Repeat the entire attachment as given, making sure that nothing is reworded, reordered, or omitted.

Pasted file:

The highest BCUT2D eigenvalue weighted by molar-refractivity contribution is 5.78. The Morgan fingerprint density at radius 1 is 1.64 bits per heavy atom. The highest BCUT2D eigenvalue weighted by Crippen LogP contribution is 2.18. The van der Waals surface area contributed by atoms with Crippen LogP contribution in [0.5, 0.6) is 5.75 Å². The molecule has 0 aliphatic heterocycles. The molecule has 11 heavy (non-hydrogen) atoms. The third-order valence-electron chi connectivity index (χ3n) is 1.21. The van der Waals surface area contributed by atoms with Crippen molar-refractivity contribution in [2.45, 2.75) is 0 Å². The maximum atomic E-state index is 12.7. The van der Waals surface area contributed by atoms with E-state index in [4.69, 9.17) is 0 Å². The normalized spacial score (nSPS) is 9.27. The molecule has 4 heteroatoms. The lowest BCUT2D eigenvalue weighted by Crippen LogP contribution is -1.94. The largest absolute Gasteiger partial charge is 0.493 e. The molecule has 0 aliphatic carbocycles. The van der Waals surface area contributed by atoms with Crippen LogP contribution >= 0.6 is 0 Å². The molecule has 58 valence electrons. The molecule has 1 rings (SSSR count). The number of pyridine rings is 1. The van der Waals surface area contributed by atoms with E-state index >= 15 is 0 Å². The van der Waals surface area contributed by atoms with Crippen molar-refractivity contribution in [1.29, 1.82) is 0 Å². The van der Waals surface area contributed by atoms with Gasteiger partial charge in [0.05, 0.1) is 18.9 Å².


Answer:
The highest BCUT2D eigenvalue weighted by molar-refractivity contribution is 5.78. The Morgan fingerprint density at radius 1 is 1.64 bits per heavy atom. The highest BCUT2D eigenvalue weighted by Crippen LogP contribution is 2.18. The van der Waals surface area contributed by atoms with Crippen LogP contribution in [0.5, 0.6) is 5.75 Å². The molecule has 0 aliphatic heterocycles. The molecule has 11 heavy (non-hydrogen) atoms. The third-order valence-electron chi connectivity index (χ3n) is 1.21. The van der Waals surface area contributed by atoms with Crippen molar-refractivity contribution in [2.45, 2.75) is 0 Å². The maximum atomic E-state index is 12.7. The van der Waals surface area contributed by atoms with E-state index in [4.69, 9.17) is 0 Å². The normalized spacial score (nSPS) is 9.27. The molecule has 4 heteroatoms. The lowest BCUT2D eigenvalue weighted by Crippen LogP contribution is -1.94. The largest absolute Gasteiger partial charge is 0.493 e. The molecule has 0 aliphatic carbocycles. The van der Waals surface area contributed by atoms with Crippen LogP contribution >= 0.6 is 0 Å². The molecule has 58 valence electrons. The molecule has 1 rings (SSSR count). The number of pyridine rings is 1. The van der Waals surface area contributed by atoms with E-state index >= 15 is 0 Å². The van der Waals surface area contributed by atoms with Crippen molar-refractivity contribution in [1.29, 1.82) is 0 Å². The van der Waals surface area contributed by atoms with Gasteiger partial charge in [0.05, 0.1) is 18.9 Å².